Is There A Zantac Class Action Lawsuit For Cancer Patients?

A courthouse where lawyers bring Class Action lawsuits


There is a Zantac Class Action lawsuit against manufacturers, Sanofi and GlaxoSmithKline, who are alleged to have deceived the public into believing the medicine was harmless. This class action lawsuit relates to breaches of consumer protection law, and does not relate to injuries caused by Zantac.

However, there are hundreds of separate lawsuits relating to cancers thought to be caused by high levels of the carcinogen found in Zantac. As there are so many individual lawsuits, these cases have been consolidated at the federal level into something known as a “mass-tort” or multidistrict litigation (MDL).

A mass-tort is similar to a class action lawsuit, but has a few key differences.

How Does The Zantac Mass Tort Differ From A Class Action Lawsuit?

In a class action, all of the plaintiffs must have, more or less, the same injury. An example of this is the class action lawsuit against tobacco companies where the common injury was lung cancer. However, the cancers caused by Zantac vary from person to person, as the carcinogen can cause cancer in any part of the body involved with ingestion, digestion, and excretion.

In a class action, plaintiffs are represented as a “class” of potentially millions of people by an individual class representative. By contrast, Zantac cancer cases need to be proven individually before they are considered to qualify as part of the mass-tort.

To summarize, a mass tort is a more involved process than a class action as it must be proven that you qualify early on.

  • Thousands of people are expected to qualify
  • You will not be automatically included in the damages awarded unless you are represented by a lawyer
  • There’s a limited window in which to join the lawsuit

If you were a regular user of Zantac and have been diagnosed with one of many types of cancer, you should consider joining the mass-tort lawsuit to seek compensation for your injuries.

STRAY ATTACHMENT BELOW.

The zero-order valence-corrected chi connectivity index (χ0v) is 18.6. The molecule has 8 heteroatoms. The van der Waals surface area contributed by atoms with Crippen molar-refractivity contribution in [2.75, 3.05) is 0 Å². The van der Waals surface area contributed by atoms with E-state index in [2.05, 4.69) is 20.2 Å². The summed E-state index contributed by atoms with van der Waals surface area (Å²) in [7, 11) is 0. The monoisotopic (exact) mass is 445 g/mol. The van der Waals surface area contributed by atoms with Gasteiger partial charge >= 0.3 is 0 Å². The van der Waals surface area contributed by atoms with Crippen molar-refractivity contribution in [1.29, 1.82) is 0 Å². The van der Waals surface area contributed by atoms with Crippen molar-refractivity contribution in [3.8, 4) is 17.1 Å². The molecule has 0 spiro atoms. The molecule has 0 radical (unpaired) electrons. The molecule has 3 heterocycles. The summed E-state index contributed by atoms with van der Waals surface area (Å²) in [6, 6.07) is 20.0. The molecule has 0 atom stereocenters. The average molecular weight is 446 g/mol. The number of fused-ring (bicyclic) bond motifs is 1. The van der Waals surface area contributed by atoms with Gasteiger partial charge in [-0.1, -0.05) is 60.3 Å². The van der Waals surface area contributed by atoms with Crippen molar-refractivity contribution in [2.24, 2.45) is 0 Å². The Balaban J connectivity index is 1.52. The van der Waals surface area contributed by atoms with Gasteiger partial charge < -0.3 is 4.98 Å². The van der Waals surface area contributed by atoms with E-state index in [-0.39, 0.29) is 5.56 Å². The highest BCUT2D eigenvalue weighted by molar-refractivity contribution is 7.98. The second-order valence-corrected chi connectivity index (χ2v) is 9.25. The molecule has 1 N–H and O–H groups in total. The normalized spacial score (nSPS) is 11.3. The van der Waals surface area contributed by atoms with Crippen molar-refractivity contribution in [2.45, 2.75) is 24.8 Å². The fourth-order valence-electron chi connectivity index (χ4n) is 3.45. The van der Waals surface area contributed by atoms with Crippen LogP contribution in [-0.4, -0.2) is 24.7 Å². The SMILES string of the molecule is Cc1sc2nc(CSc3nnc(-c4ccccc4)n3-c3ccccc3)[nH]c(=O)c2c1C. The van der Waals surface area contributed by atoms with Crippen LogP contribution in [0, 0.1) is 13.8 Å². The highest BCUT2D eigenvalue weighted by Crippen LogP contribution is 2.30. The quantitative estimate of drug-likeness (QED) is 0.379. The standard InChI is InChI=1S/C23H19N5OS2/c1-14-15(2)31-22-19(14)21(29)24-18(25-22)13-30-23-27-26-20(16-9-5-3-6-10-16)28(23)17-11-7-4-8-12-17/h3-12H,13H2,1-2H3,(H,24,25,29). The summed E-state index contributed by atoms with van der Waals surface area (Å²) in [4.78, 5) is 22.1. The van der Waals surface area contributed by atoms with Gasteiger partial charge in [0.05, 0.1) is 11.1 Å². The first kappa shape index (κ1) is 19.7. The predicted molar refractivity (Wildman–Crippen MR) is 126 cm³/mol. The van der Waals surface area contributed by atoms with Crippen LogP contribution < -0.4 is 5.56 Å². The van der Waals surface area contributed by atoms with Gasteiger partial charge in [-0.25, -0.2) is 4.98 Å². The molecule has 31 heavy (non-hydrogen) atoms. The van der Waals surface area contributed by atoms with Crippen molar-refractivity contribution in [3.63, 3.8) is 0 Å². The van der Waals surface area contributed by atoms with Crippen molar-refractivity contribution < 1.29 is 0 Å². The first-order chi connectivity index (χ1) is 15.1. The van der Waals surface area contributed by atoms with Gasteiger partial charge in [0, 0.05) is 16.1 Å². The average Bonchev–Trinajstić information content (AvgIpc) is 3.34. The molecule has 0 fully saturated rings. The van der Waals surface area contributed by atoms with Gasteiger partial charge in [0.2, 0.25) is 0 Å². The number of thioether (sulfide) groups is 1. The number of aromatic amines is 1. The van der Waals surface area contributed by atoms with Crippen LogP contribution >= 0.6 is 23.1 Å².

How Do I Become A Part Of The Zantac Mass Tort?

To qualify as a participant in the mass tort, there are several requirements. You must be able to prove you have taken Zantac regularly— for example, with prescriptions, receipts or pill bottles— and you must have been diagnosed with a cancer thought to be caused by the drug.

Though not comprehensive, the following cancers are thought to be related to the carcinogen found in Zantac:

  • Throat Cancer
  • Non-Hodgkin’s Lymphoma
  • Bladder
  • Liver
  • Breast
  • Kidney
  • Colorectal
  • Large Intestine
  • Small Intestine
  • Gastrointestinal
  • Stomach
  • Esophageal

Proving Your Case

A cancer diagnosis alone is not proof enough that Zantac was the cause of it. Most successful claimants have an experienced law firm navigating their case through the system. The types of proof which show that a patient was a regularly used the medicine would ideally require some or all of the following types of proof:

  • Pharmacy Records
  • Prescriptions
  • Medical Records
  • Receipts
  • Credit Card Records
  • Other Documentary Items Of Proof, Such As Pill Bottles

The drug companies spend millions on the best defense lawyers money can buy— all with the goal of denying you your compensation. An experienced law firm who knows how to get the proof you need, and demand the compensation you deserve, is the most successful way to win your case. We can fight for you.

Seek Your Compensation

Perry and Leslie here at Patient Compensation Outreach have been supporting and fighting for each and every cancer patient, and their families, for decades. With us, or elsewhere, we urge you to get the full compensation you deserve from the pharmaceutical companies who put their profit over your health.

Related: Zantac FDA Recall: Do I Have Cancer? Where Did Zantac Go? Does Zantac Cause Cancer?


  1. Lahav, A., 2018. MASS TORT CLASS ACTIONS – PAST,PRESENT, AND FUTURE. [online] Available at: [Accessed 4 April 2020].
  2. DiNardo, E., 2020. Mass Tort Of The Month: Zantac. [online] Available at: [Accessed 4 April 2020].
  3. Light, D., 2020. Citizen’s Position To The FDA. [online] Valisure. Available at: [Accessed 2 April 2020].
  4. Staff, C., 2020. Tort. [online] LII / Legal Information Institute. Available at: [Accessed 4 April 2020].
comments powered by Disqus